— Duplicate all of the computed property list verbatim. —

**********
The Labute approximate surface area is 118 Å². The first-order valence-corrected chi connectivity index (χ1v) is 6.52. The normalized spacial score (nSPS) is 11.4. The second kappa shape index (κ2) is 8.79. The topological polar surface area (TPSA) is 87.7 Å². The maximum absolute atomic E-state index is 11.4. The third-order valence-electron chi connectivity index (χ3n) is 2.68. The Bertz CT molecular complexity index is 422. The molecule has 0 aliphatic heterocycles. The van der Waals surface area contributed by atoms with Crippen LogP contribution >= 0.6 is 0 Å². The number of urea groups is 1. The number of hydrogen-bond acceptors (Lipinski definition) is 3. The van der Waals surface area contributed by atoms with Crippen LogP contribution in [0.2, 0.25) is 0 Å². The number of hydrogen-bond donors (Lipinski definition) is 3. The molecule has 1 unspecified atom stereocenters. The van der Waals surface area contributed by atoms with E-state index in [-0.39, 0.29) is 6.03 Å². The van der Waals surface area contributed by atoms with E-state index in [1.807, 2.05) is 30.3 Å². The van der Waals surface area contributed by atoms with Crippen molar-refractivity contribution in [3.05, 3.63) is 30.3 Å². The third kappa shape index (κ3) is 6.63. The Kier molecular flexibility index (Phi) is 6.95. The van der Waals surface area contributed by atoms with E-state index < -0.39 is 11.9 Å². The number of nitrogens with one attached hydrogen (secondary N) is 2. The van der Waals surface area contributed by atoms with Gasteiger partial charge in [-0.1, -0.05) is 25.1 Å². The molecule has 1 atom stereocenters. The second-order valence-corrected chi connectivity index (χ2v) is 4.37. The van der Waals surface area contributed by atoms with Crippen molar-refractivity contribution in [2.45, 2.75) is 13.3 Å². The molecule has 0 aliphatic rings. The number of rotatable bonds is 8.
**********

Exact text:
The Labute approximate surface area is 118 Å². The first-order valence-corrected chi connectivity index (χ1v) is 6.52. The normalized spacial score (nSPS) is 11.4. The second kappa shape index (κ2) is 8.79. The topological polar surface area (TPSA) is 87.7 Å². The maximum absolute atomic E-state index is 11.4. The third-order valence-electron chi connectivity index (χ3n) is 2.68. The Bertz CT molecular complexity index is 422. The molecule has 0 aliphatic heterocycles. The van der Waals surface area contributed by atoms with Crippen LogP contribution >= 0.6 is 0 Å². The number of urea groups is 1. The number of hydrogen-bond acceptors (Lipinski definition) is 3. The van der Waals surface area contributed by atoms with Crippen LogP contribution in [0.2, 0.25) is 0 Å². The number of hydrogen-bond donors (Lipinski definition) is 3. The molecule has 1 unspecified atom stereocenters. The van der Waals surface area contributed by atoms with E-state index in [-0.39, 0.29) is 6.03 Å². The van der Waals surface area contributed by atoms with E-state index in [1.807, 2.05) is 30.3 Å². The van der Waals surface area contributed by atoms with Crippen molar-refractivity contribution in [3.05, 3.63) is 30.3 Å². The third kappa shape index (κ3) is 6.63. The Kier molecular flexibility index (Phi) is 6.95. The van der Waals surface area contributed by atoms with E-state index < -0.39 is 11.9 Å². The number of nitrogens with one attached hydrogen (secondary N) is 2. The van der Waals surface area contributed by atoms with Gasteiger partial charge in [-0.1, -0.05) is 25.1 Å². The molecule has 1 atom stereocenters. The second-order valence-corrected chi connectivity index (χ2v) is 4.37. The van der Waals surface area contributed by atoms with Crippen molar-refractivity contribution in [2.45, 2.75) is 13.3 Å². The molecule has 0 aliphatic rings. The number of rotatable bonds is 8.